Facebook is the UK’s Favourite Customer Service Channel
According to a study from Eptica Multichannel Customer Experience, Facebook is now the UK’s favourite way of contacting customer service teams, with email a strong second.
According to the study, Facebook is the channel used most frequently, and the one in which retail customer service teams answer the most frequently, and the most accurately. Email followed up, with Twitter doggedly taking up third place, albeit poorly.
Looking at 40 top UK retailers, the study first split them into four sectors for easier analysis – food, drinks and wine; consumer electronics; fashion; and entertainment – the sent them all customer service related questions on the three contact channels, acting like customers in need of assistance.
Of the questions asked, 59% of those asked via Facebook were answered effectively. 55% of those asked by email were answered similarly well, making the gap between the media quite a narrow one, but the gap between email and Twitter was greater – of the questions asked on the microblogging site, only 45% got answers at all. Perhaps tellingly, only 10% of businesses answered on all three platforms.
In the US, however, the attitudes shown to social media are markedly different, and far more polarised. The 40 US retailers chosen for the study answered emailed questions 73% of the time, 54% of those sent in via Facebook, and only an abysmal 20% of those sent via Twitter. That the US should be so behind on Twitter may be indicative of different attitudes concerning it – or, more likely, it may just be a function of the sheer volume of tweets being sent to US firms every day. With a population many times larger than the UK’s, American retailers have many, many more tweets to get to and may be simply more likely to ignore many requests.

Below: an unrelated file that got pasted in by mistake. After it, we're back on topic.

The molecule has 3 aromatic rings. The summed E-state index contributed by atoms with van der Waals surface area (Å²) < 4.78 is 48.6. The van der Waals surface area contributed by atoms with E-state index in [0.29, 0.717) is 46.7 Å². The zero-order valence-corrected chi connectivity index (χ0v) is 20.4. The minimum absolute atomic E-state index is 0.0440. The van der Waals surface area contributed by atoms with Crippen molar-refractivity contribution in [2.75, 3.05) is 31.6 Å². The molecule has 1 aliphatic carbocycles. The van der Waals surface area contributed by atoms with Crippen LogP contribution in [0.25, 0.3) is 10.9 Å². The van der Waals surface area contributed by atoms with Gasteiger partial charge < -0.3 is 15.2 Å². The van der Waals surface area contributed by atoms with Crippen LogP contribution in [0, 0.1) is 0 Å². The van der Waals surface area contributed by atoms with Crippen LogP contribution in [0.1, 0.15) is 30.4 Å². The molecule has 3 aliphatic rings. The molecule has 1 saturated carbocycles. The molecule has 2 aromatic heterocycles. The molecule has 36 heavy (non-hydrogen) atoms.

However, no matter which country you’re in, Twitter seems to be in increasingly hot water with retailers and customers alike. “Retailers on both sides of the Atlantic seem to be adopting fundamentally different strategies when it comes to customer service,” said Olivier Njamfa, CEO and co-founder, Eptica. “What the Eptica research demonstrates is that retailers in the UK and US are focusing on specific channels, rather than adopting a truly multichannel approach that delivers high levels of service, whatever the customer’s channel of choice. Companies need to learn from each other and deliver a consistent experience if they are to thrive in increasingly global markets.”
Despite email being successful across the board in this study, only 88% of retailers offered it as an option to new customers, which may seem like a lot – until you consider that last year, a full 98% offered the same option.
It’s clear that attitudes to social media and customer service contact channels are changing. The only thing that remains to be seen is whether the channels used now can adapt in time to remain relevant in a changing world, or if they’ll be replaced by something newer and more universally capable of getting the response the customers want.